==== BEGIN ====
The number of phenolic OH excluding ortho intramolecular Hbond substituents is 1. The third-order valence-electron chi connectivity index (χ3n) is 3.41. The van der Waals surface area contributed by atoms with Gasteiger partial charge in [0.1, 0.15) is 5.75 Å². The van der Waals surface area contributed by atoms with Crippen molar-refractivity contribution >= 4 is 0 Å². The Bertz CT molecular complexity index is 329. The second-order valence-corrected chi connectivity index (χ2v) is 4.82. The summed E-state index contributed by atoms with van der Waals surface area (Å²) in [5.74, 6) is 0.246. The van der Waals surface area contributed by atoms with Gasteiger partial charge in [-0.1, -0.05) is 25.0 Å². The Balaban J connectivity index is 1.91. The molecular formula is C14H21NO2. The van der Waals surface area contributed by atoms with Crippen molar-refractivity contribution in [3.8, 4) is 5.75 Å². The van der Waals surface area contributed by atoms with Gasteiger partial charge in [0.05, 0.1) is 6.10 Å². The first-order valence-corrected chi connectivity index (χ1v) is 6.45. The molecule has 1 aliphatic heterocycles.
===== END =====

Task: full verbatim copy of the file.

The number of phenolic OH excluding ortho intramolecular Hbond substituents is 1. The third-order valence-electron chi connectivity index (χ3n) is 3.41. The van der Waals surface area contributed by atoms with Gasteiger partial charge in [0.1, 0.15) is 5.75 Å². The van der Waals surface area contributed by atoms with Crippen molar-refractivity contribution >= 4 is 0 Å². The Bertz CT molecular complexity index is 329. The second-order valence-corrected chi connectivity index (χ2v) is 4.82. The summed E-state index contributed by atoms with van der Waals surface area (Å²) in [5.74, 6) is 0.246. The van der Waals surface area contributed by atoms with Gasteiger partial charge in [-0.1, -0.05) is 25.0 Å². The Balaban J connectivity index is 1.91. The molecular formula is C14H21NO2. The van der Waals surface area contributed by atoms with Crippen molar-refractivity contribution in [3.8, 4) is 5.75 Å². The van der Waals surface area contributed by atoms with Gasteiger partial charge in [0.05, 0.1) is 6.10 Å². The first-order valence-corrected chi connectivity index (χ1v) is 6.45. The molecule has 1 aliphatic heterocycles.